-다가, -아/어다가, -았/었다가, -다가는, -에다가

This has been a much-requested grammar form! -다가 is a really useful grammar point that is used often in speech, so it would be really helpful to learn how to use it well.

I will cover four different “forms” of -다가, each of which has its own meaning(s). The four forms I’ll cover will be -다가, 아/어다가-았/었다가 (-다가 attached to a verb conjugated to past tense), and -다가는. Also, while it’s not the same as the verb endings that use -다가, I’ll explain the particle -에다가 as well.



The -다가 grammar form is used to indicate interruption of an action. In English, we could translate this form roughly as “While doing X…”


-다가 is very simple to use! Just attach it to an action verb root in present tense! You can optionally remove the “가” at the end and just use it as -다 as well. Just make sure that the subject of the preceding and following clauses stays the same Let’s check it out:

Interruption of an action:

요리를 하다가 접시를 떨어트렸어요. (While cooking, I dropped a plate.)

영화를 보다가 잠들었어. (While watching a movie, I fell asleep.)

화랑 씨는 숙제를 하다가 친구들과 전화도 했어요. (While doing his homework, Hwarang  talked with his friends on the phone.)

수하 씨는 오랜만에 못 본 친구랑 통화하다가 울었어요. (While on the phone with a friend she hadn’t been able to see in a long time, Suha cried.)



-아/어다가 is a grammar form indicating sequential actions. The action in the preceding clause is done first, and then the action in the following clause occurs in a different location. The two actions must be related to each other, so that the action in the following clause happens dependent upon the completion of the action in the preceding clause. You can think of it as meaning “First… and then…” in English, though of course you might have to change that a bit for a more natural translation depending on the circumstances.


To use this form, simply attach -아/어다가 to the root of an action verb in the present tense. Remember to change the root as needed depending on whether or not it’s irregular!

You can optionally remove the “가” at the end and just use it as -아/어다 as well.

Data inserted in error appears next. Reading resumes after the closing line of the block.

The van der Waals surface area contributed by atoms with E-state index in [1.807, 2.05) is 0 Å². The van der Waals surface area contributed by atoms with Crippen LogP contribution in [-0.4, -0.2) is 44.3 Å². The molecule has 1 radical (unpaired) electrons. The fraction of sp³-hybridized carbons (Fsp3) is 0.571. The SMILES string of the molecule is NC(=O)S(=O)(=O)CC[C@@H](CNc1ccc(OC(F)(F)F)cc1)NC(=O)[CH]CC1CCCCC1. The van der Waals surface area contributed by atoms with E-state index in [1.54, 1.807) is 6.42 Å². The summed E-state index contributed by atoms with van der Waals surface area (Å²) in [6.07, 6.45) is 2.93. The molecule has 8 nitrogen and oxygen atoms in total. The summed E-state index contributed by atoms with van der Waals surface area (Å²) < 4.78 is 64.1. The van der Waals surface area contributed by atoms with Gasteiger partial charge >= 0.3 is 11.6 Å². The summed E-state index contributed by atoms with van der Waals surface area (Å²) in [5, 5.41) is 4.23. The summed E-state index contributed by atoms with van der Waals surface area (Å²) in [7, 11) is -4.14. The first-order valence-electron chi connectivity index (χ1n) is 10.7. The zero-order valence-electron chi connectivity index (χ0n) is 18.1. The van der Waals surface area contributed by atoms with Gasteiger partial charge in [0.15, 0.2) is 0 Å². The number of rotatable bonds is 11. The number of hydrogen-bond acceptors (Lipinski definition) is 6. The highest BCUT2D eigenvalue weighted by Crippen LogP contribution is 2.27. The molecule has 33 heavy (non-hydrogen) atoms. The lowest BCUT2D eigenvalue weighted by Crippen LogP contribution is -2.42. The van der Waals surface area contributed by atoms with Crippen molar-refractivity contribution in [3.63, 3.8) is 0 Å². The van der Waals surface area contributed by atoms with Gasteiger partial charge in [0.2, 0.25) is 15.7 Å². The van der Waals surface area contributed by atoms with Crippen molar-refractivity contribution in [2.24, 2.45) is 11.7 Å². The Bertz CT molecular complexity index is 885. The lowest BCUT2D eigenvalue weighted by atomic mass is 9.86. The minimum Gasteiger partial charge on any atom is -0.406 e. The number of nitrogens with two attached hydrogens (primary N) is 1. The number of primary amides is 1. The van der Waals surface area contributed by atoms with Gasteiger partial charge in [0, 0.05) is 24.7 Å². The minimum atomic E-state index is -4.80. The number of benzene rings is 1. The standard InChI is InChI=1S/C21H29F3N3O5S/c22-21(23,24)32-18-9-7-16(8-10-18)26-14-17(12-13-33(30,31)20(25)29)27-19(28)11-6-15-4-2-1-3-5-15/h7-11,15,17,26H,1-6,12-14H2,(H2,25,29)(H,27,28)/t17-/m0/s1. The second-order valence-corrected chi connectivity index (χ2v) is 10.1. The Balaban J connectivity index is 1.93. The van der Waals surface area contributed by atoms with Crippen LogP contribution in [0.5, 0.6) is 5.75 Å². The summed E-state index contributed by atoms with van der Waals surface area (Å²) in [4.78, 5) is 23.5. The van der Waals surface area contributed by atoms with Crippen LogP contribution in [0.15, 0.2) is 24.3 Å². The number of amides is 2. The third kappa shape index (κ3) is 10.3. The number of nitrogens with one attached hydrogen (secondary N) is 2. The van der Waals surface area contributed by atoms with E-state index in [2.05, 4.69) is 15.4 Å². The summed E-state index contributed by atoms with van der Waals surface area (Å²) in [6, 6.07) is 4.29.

제 가방 좀 가져다 주세요. (Please get my bag and give it to me.)

아름 씨는 김밥을 만들어다가 친구에게 줬어요. (Areum made kimbap and gave it to her friends.

언니는 선물을 사다가 어머니께 보냈어요. (My older sister bought a gift and sent it to mom.)



Using -다가 on an action verb conjugated to the past tense indicates completion of an action, after which another action action occurs. This is in contrast to -다가 with a present tense action verb, which indicates interruption of an action or simultaneous occurrence of two actions, as seen above. The verbs used in the preceding and following clauses are often contrasting or opposite, though this is not always the case.


Just conjugate the action verb that you want to use to past tense and add -다가! You can optionally remove the “가” at the end and just use this grammar as -았/었다. Also, the subject of both the preceding and following clauses must stay the same.

갔다 올게요! (I’ll go and come back! [More naturally, “I’ll be back!”])

편의점에 들렀다가 집에 갔어요. (I stopped by the convenience store and then went home.)

NOTE: This form can also be used to express that something unexpected happened after doing the action in the preceding clause.

집에 갔다가 문 앞에 웬 소포가 있었어요. (I went home and there was an unexpected package in front of the door.)

기차를 탔다가 6년만에 못 본 친구를 만났아요. (I got on the train and met a friend I hadn’t seen in six years.)